March 23, 2021, marked the one-year anniversary of the Ohio National Guard’s first mission as part of the state’s response to COVID-19 and reported for duty at food banks across the Buckeye State. Since then, 5,600 Soldiers, Airmen and members of the Ohio Military Reserve and Ohio Naval Militia have assisted. (Photo illustration by Cindy Hayter, Ohio National Guard Public Affairs)
March 23, 2021, marked the one-year anniversary of the Ohio National Guard’s first mission as part of the state’s response to COVID-19 and reported for duty at food banks across the Buckeye State. Since then, 5,600 Soldiers, Airmen and members of the Ohio Military Reserve and Ohio Naval Militia have assisted. (Photo illustration by Cindy Hayter, Ohio National Guard Public Affairs) (Photo Credit: Cindy Ayers Hayter) VIEW ORIGINAL

COLUMBUS, Ohio – The National Guard’s motto, “Always Ready, Always There,” has never been truer than in the past year.

March 23 marked the one-year anniversary of the Ohio National Guard’s first mission as part of the state’s response to COVID-19, when members answered the call from Gov. Mike DeWine and reported for duty at food banks across the Buckeye State.

“The unwavering commitment of the men and women of the Ohio National Guard has been critical in our statewide response to COVID-19,” DeWine said. “They have met each unique mission with determination and resolve, truly making a difference in communities across the state. Every Guard member has my sincerest thanks for their service to their fellow Ohioans and our state.”

Since March 2020, a total of 5,600 Soldiers, Airmen, and members of the Ohio Military Reserve and the Ohio Naval Militia — nearly a third of the entire Ohio National Guard force — have helped their communities in nearly 70 missions that have included providing vaccinations, distributing food and collecting personal protective equipment (PPE) for front-line workers.

“We have never experienced such a prolonged or expansive scope of missions as what we’ve seen in the past 12 months,” said Maj. Gen. John C. Harris Jr., Ohio adjutant general. “I am proud of how our men and women have stepped up every time to help their fellow Ohioans, many times while juggling their family life and other responsibilities such as school.”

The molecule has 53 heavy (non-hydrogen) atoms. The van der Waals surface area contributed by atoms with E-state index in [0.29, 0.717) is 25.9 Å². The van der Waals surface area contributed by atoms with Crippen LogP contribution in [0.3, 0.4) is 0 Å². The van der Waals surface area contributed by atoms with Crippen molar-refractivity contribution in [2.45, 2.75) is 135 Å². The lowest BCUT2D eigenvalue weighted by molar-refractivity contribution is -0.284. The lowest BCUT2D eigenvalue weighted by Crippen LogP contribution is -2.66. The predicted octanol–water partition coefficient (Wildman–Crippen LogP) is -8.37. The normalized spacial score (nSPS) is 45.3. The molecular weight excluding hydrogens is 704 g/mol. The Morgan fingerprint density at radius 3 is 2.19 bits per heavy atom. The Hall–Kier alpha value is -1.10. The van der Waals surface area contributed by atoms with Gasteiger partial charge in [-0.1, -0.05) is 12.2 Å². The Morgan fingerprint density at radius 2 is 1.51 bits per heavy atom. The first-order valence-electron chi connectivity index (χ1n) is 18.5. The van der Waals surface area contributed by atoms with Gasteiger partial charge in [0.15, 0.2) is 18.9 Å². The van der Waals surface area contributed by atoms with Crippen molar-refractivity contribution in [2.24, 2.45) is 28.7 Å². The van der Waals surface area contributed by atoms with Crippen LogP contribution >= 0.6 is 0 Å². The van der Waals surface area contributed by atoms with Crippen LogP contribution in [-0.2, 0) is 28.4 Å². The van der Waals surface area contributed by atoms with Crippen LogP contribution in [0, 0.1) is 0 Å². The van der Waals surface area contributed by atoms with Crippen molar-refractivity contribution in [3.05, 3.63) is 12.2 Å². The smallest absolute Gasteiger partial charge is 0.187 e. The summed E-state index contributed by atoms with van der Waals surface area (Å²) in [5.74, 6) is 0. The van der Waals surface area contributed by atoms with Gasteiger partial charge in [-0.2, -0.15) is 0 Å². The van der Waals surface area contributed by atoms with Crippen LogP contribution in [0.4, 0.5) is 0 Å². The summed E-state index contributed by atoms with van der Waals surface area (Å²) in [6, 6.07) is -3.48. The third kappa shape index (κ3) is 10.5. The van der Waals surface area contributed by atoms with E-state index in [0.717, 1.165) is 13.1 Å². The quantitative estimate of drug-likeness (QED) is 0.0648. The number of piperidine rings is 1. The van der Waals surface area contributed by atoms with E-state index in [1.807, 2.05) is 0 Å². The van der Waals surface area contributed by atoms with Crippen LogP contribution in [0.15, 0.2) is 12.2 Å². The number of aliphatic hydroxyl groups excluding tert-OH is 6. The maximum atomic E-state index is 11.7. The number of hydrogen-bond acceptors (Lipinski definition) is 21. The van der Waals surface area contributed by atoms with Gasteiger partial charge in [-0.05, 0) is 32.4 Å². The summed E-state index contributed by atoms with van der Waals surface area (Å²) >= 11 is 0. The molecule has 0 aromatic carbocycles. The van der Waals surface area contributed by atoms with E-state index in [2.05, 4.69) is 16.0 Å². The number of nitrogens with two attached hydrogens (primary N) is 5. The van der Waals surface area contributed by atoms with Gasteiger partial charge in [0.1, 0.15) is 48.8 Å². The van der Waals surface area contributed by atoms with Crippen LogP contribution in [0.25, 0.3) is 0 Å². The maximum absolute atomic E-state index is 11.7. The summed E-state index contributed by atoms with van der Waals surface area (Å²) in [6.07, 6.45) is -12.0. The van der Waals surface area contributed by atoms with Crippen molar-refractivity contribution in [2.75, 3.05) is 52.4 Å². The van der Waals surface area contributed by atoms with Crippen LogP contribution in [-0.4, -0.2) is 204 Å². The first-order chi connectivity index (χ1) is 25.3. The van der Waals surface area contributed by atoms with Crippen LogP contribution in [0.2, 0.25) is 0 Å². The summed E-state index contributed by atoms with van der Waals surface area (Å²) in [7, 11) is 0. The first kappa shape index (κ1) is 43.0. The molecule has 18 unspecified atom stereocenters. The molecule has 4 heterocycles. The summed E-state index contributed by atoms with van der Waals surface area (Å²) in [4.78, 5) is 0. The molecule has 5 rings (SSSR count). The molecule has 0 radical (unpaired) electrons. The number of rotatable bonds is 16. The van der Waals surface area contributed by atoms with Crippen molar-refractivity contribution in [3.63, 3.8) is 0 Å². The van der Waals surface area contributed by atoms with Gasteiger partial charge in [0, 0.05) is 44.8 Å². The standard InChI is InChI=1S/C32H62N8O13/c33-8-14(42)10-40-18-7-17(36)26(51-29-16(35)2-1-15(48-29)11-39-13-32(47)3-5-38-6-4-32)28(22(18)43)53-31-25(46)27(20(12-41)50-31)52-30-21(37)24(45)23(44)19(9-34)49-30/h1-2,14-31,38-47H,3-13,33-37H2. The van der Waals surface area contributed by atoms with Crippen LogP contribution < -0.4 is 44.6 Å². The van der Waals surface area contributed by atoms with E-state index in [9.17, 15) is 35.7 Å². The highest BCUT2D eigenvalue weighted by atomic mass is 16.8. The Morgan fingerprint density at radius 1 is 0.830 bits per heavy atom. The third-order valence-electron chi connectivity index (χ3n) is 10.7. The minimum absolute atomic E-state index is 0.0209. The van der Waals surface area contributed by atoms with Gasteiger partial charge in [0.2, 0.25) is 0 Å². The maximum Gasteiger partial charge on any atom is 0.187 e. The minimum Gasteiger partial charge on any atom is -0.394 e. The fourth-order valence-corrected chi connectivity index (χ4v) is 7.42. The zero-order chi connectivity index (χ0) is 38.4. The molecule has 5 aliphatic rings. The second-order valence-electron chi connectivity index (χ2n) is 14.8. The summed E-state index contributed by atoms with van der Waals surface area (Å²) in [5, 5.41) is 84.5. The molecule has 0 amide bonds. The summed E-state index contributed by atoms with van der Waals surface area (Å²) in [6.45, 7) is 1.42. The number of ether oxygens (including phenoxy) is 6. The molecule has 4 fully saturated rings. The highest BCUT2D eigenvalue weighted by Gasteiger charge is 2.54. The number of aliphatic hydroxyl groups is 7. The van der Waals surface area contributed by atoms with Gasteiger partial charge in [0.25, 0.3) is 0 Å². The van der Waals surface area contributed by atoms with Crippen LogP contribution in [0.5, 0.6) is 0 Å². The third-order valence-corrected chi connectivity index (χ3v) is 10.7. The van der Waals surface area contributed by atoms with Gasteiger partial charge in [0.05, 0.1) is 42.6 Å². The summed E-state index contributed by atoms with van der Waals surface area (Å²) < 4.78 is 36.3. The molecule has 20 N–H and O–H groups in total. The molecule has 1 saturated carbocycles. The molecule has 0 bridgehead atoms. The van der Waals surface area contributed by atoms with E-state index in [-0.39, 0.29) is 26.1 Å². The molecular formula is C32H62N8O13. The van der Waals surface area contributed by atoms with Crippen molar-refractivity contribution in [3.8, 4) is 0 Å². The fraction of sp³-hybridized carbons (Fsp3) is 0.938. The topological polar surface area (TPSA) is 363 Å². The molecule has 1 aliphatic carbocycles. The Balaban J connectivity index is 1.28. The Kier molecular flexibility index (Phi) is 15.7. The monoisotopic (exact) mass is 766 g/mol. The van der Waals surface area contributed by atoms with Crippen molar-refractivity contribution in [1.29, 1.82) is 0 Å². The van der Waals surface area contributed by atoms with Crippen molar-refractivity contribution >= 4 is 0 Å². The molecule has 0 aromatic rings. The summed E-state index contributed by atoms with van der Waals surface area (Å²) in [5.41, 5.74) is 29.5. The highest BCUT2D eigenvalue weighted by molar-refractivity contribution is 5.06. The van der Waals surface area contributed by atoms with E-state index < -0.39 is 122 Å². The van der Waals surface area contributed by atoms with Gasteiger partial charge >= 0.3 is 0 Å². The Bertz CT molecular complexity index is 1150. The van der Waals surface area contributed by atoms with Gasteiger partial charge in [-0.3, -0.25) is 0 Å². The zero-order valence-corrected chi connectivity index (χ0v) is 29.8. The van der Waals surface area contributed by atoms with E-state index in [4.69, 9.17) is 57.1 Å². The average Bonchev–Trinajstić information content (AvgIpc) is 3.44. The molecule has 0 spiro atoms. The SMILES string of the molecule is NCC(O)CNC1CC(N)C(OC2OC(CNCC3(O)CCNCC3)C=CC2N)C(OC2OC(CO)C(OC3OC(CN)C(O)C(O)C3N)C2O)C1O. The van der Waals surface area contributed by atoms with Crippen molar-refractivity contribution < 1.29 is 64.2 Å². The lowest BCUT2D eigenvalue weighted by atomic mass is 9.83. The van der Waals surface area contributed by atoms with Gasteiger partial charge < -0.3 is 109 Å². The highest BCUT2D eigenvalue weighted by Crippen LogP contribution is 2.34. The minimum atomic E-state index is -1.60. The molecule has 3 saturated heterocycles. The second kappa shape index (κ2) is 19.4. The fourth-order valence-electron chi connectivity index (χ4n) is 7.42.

Ohio Air National Guard Col. Gregg J. Hesterman, commander of the joint task force overseeing the COVID-19 missions, said Ohio Guard members have been working diligently since last March.

“We have been serving in food banks, prisons and nursing facilities; accomplished multiple COVID-19 testing locations; transported thousands of test kits; and most recently began administering vaccines to our fellow Ohioans,” Hesterman said. “We will be here until we are no longer needed in fighting this pandemic. It is our honor to serve our neighbors, but we look forward to the coming date when we can say ‘mission complete.’”

About 900 Guard members are now deployed for missions that are expected to be federally funded until the end of September.

Among those deployed is Ohio Air National Guard Tech Sgt. Abigail Adams. A licensed registered nurse, Adams began assisting as part of the COVID-19 testing mission in state prisons last April. Since then, she has helped with other medical missions, including being part of a medical team that provided short-term assistance at a nursing home experiencing staffing shortages due to the pandemic.

“I have had the amazing opportunity through this time of activation to sit down with very scared patients and lend an ear,” Adams said. “I have spent countless hours in discussion with them about their fears of COVID-19 and the experience they were going through, and giving my full support and encouragement. I cannot begin to tell you how many of those patients and community members have, in turn, changed my life and encouraged me.”

National Guard members from all 50 states, three territories and the District of Columbia have helped during the pandemic. At the peak this past summer, more than 47,000 were deployed.

“Every day, for over a year now, tens of thousands of National Guard members, many of whom left their families and civilian jobs, have served at food banks, testing locations, warehouses, and vaccination sites,” said Army Gen. Daniel Hokanson, chief of the National Guard Bureau. “As I speak, over 29,500 Army and Air National Guard members, or about 7% of our force, are supporting COVID-19 operations around the country.”

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